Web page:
Perhaps the biggest challenge for the College was finding workable space and at the same time meeting the needs of faculty and staff. Major construction challenges included changing over the air system from office air to lab air. To do that more than 600 feet of ductwork was installed to provide lab exhaust and supply air in all its forms within the building shafts, along the exterior façade, in the mechanical penthouse and across the roof. In McQuaid Hall, a number of ADA improvements were made including installing a handicap lift and repairs to the exterior handicap ramp. Second-floor restrooms were also renovated to ensure accessibility of both faculty and students in the new math offices area.
The cutting-edge equipment installed in the renovated space of McNulty 116 Suite is impressive. For instance, pointing out the latest infrared technology equipment in Teaching Lab 116C, Professor Stephen Kelty, Chairperson of the Department of Chemistry and Biochemistry explained that undergraduate students will have a career advantage when they interview for graduate positions or industry employment. Their experience and access to the advanced level of tools such as the new microwave equipment will be invaluable.
"The availability of modern equipment for students greatly enhances the learning experience. For example, the use of microwave reactors significantly reduces the time required to carry out chemical reactions. This allows more of the three or four hour laboratory period to be devoted to characterization and analysis," said Kelty.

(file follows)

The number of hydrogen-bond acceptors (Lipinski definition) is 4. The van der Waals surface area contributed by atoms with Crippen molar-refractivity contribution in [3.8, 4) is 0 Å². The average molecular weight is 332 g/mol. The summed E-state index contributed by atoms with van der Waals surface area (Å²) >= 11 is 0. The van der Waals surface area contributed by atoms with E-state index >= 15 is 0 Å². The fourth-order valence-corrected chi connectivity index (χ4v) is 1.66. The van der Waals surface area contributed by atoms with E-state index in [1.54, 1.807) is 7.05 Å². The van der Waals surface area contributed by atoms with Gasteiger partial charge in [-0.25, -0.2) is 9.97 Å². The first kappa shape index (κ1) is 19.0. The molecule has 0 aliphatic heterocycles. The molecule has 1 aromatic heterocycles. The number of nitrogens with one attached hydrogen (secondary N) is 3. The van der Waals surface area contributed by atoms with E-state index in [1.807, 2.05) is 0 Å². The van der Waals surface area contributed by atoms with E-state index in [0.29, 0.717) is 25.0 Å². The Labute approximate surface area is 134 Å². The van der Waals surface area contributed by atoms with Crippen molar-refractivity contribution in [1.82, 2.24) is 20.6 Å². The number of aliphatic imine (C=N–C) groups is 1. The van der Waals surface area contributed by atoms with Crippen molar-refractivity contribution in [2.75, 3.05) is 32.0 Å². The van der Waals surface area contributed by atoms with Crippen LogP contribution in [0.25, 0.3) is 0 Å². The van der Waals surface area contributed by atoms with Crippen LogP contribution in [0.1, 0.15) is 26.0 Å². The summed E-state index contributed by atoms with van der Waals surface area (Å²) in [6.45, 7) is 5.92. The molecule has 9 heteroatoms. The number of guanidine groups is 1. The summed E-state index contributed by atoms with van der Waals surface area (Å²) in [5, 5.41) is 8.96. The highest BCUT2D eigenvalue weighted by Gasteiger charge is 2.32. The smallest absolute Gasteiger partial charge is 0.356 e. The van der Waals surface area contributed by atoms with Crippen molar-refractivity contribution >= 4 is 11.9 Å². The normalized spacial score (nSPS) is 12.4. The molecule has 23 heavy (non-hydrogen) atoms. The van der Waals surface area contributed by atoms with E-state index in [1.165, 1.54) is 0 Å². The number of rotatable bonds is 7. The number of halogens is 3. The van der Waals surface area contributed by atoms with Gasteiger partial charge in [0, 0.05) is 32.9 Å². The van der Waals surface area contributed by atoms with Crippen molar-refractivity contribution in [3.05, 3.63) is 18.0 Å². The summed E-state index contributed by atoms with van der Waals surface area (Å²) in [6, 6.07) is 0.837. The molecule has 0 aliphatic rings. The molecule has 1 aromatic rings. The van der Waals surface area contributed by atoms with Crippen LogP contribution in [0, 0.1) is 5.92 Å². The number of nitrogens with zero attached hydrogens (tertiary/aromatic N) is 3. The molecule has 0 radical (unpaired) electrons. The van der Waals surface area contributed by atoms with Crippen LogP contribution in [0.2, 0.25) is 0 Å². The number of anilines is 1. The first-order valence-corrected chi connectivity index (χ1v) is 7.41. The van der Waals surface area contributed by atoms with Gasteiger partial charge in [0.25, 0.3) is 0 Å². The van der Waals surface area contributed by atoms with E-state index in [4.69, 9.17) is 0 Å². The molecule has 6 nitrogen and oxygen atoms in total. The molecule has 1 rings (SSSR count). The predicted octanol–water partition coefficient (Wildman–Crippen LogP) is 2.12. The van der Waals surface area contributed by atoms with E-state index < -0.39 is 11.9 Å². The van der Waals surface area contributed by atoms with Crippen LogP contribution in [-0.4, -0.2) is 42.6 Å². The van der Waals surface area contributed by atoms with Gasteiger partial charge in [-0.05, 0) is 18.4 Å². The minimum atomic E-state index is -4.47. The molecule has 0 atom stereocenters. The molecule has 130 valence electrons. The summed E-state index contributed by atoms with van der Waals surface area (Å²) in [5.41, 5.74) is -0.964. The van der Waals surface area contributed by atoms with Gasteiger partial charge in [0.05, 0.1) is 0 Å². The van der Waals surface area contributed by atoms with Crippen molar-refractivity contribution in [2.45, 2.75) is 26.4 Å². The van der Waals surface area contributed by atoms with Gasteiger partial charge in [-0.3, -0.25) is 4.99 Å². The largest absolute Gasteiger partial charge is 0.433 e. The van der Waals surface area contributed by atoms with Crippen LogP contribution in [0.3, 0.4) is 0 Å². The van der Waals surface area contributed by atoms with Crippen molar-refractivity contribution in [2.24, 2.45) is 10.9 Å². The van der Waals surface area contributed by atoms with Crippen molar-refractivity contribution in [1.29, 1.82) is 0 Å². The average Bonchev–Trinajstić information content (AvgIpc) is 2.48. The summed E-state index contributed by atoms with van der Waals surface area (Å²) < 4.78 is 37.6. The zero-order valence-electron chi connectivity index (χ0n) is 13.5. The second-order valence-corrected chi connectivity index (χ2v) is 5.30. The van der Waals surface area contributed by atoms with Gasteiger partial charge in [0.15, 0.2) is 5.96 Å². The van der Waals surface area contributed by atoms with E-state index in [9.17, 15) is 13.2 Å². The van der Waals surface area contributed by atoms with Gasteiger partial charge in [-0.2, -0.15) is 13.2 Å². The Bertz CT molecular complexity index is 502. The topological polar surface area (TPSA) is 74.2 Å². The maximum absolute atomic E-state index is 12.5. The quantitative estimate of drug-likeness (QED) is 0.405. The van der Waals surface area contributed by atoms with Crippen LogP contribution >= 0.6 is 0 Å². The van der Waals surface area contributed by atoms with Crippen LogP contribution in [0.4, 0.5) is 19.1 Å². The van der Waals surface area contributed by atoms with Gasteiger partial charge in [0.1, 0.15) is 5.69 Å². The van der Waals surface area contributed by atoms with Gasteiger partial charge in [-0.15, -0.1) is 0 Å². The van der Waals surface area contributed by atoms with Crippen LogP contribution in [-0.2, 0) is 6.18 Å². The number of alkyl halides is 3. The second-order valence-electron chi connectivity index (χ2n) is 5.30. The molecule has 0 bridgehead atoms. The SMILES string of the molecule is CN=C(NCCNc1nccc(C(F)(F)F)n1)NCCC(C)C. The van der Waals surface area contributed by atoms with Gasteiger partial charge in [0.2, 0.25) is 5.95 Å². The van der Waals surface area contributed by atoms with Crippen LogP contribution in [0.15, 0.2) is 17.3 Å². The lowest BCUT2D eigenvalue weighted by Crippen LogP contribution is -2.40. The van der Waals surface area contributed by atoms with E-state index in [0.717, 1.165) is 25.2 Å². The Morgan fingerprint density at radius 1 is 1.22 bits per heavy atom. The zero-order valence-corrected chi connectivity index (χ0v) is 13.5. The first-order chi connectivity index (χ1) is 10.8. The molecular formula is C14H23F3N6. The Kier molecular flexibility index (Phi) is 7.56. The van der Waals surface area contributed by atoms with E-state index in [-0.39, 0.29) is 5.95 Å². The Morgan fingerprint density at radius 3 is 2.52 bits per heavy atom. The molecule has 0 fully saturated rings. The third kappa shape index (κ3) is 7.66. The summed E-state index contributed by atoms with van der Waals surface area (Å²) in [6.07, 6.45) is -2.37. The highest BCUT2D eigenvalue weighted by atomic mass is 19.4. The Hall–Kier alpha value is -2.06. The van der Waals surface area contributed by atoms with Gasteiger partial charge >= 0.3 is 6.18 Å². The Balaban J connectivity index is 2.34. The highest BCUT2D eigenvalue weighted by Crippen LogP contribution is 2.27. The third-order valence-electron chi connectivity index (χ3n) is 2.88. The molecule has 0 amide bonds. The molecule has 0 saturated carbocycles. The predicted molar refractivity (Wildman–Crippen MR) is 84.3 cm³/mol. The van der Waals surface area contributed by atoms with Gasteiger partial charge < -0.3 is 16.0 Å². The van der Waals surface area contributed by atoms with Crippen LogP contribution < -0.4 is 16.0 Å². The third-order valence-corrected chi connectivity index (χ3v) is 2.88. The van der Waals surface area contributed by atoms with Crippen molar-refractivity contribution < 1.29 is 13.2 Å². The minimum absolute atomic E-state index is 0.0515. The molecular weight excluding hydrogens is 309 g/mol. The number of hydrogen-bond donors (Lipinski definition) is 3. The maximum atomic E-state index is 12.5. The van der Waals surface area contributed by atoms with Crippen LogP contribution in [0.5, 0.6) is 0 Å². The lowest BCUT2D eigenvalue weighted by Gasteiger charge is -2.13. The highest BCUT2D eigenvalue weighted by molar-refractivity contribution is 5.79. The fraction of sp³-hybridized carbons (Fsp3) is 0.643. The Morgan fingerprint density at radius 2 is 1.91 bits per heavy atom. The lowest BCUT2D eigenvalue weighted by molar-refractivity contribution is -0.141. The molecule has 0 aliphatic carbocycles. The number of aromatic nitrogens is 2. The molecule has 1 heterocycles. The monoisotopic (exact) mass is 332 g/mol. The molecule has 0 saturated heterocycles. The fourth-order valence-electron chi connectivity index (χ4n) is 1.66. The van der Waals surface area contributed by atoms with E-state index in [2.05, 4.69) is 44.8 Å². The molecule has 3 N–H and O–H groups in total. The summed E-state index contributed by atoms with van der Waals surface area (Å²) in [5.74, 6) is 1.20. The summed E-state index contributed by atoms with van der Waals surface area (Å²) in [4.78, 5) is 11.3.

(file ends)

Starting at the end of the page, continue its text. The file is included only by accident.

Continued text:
Cosimo Antonacci, Ph.D. , lab director and lecturer for Chemistry and Biochemistry, worked closely with Shimadzu Corporation, to obtain a grant used toward the purchase of an FT-Infrared spectrometer, Gas Chromatography and High Performance Liquid Chromatography instruments. Through the Shimadzu academic grant program the university received $53,000 that together with matching funds to support undergraduate and graduate student researchers totaled a grant of $60,000.
"Shimadzu provides a broad range of analytical instruments that are indispensable for research, development and quality control in various fields. Students will be working on those instruments with me to streamline experiments to ultimately integrate into routine utilization in the teaching lab. In the end, they will serve to train students on state-of-the-art analytical equipment," said Antonacci.
Professor Suzanne Quartuccio Gantar described cancer-related experiments she is undertaking with her biology students in the research lab. "Our lab is studying the function of the meiosis-specific gene, Aurora kinase C, in cancer cells and evaluating its potential as a therapeutic target to treat cancer. Because this gene is not expressed in normal cells, therapeutics targeted against it would have limited side effects which could improve overall patient survival," she shared.
Shoemaker highlighted two student-centered initiatives that capture the spirit of STEM education at the University: a Green Chemistry initiative as well as a Biological Sciences initiative for informatics and genomics.
"Green Chemistry is an emerging discipline that focuses on developing products and processes that minimize or eliminate the use and generation of hazardous substances," explained Shoemaker. And in terms of both undergraduate and graduate biology students, Shoemaker added, "With the 'big data revolution,' more and more biological research takes place not only at a bench within a lab, but also in front of a computer screen, accessing massive databases of information."
Incorporating these new initiatives into the curriculum provides an edge to our students with respect to their peers at other institutions. The new laboratories and initiatives strategically provide distinction in academics and scholarship, enabling the University to better academically prepare students for success.
Categories: Science and Technology